I believe that I am accountable for the types of pedagogical relationships that I engage in with students. I am influenced by Bernstein’s (2000) belief that the forms of knowledge that we subscribe to, which influences the types of pedagogies we employ, also has the potential to influence the formation of one’s own identity as well as the identity of others. Bernstein (2000:59) advocates that identity “which is the dynamic interface between individual careers and the social or collective base” arises out of a particular social order and is influenced by the relations engaged in with others of reciprocal recognition, support, mutual legitimisation and collective purpose. Therefore, as a professional educator I believe that by problematising my practice, by contesting knowledge as a given and by encouraging students to understand themselves as knowledge generators in their own right I am supporting my belief that knowledge is developmental in nature and that I am contributing to the development of my theory of a pedagogy of knowledge that is caring and respectful of my students. I aim to develop a new form of institutional epistemology in my practice, that of “knowing in action” (Schon 1995). Schon (1982) advocates that in addition to calling on our repertoires of propositional knowledge that practitioners also need to call upon their “knowledge in use”. As a practitioner I hold much embodied “tacit” knowledge that I have accrued throughout my professional experience, thus the “knowledge that” coupled with the “know how” that both I and my students bring to our dialogical

encounters means that we are together in a process of coming to know and these are necessary elements for engaging in reflection in action for sustainable forms of education. In reflecting on our practice, in order to improve it, we dialogue so that we can tap into our deep tacit knowledge and raise it to explicit levels of awareness (McNiff 2000). As we dialogue we become aware of our educational values and develop educative relationships, as we do so we are always cognisant of the transformative nature of our work as we embed our values into our practice.

My Practice

So what does this mean for my practice as a professional educator? Educational institutions place heavy influence on the performance of students and actively encourage the maintenance and increase of performance for their own survival, this

can be a Janus faced, however, for while student excellence is important such a focus can also facilitate a “state-promoted instrumentality” to education (Bernstein 2000:61). The intrinsic value of knowledge can become unwittingly eroded. I encourage my students to understand themselves as actively engaged in the development of their own knowledge, (drawing on the work of Vygotsky) so while there is emphasis on pedagogic content, it is done in the context of the pedagogised as an active partner (Bernstein 2000). With my students I engaged in much dialogue and exploration of how we understand knowledge and where we positioned ourselves in the educative relationships we engaged in, for example learner, teacher or both. I am influenced by the advice of Welsh (1990) when she suggests that an important aspect of teaching is to support the theorising process and not be simply concerned with exposure to correct ideas only. I am also aware of her warning of the possible dangers of theorising in that traditional forms of propositional theory have been used in the past to silence others. So with these ideas in mind I supported my students in their theorising as they began to reconceptualise their understanding of knowledge as a developmental, continuous and potentially transformative process.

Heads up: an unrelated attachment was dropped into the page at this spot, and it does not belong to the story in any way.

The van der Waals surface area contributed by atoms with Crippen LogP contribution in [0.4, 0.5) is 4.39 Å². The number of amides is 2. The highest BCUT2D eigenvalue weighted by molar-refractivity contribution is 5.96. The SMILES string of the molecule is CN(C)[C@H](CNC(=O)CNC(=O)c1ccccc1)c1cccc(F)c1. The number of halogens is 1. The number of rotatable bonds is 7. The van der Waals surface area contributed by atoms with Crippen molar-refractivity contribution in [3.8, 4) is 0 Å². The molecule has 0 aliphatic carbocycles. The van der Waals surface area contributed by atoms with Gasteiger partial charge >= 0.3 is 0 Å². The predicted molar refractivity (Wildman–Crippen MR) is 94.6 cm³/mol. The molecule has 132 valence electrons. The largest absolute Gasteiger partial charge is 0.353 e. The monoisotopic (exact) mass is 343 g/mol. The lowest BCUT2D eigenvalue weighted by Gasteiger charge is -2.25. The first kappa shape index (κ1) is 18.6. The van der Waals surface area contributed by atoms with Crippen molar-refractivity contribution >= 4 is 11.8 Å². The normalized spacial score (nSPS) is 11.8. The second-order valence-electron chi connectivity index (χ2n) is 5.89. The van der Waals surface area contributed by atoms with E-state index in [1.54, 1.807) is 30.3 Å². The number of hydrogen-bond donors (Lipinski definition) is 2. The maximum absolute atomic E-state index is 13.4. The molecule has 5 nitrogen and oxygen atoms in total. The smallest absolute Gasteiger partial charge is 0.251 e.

The importance of educative relationships is an integral aspect of my practice and I believe my educative relationship to hold intense transformative potential, particularly as the quality of relationship that I adopt with my students has the potential to create sustainable educational experiences for them and for myself. Dewey (1916) pointed to the importance of educative influence. I understand educative relationships to be characterised by care, mutual understanding, reciprocity and respect for the intellectual freedom of others. This however is a challenging perspective to hold for any educator for if I respect the originality of mind of others and encourage them to challenge and to question ideas, it follows that they will challenge and question my ideas also. I understand an important element of educative relationships to be humanistic in nature - that of reciprocity. I am influenced by Buber (1970) who advocated that the ‘encounter’ can often be more educationally more fruitful than the intention. Thus the quality of educative relationships that I strive for with my students requires us both to be truly present to one another, engaging in dialogue both in a process of coming to know.

In order to foster educative relationship I also needed (in dialogue with my students) to engage in critical reflection on dominant educative practices from the perspective of power and politics so as to avoid unwittingly reproducing dominant practices, which could result in my providing students with particular forms of knowledge or indeed to reproduce what Freire (1970) terms “the culture of silence”. To do so would be a denial of my values within my practice. Thus we began to explore question such as

How do we understand power?

How is power constructed and reinforced in teaching and learning?

How can we use our power positively in our learning and our influence with others?

In reconceptualising our understanding of power we began to understand power as constituted in the relationships we have with others (Foucault 1997) and our dialogues began to centre on our awareness of institutional power within our working lives and indeed within our learning also. This is quite challenging for once one becomes aware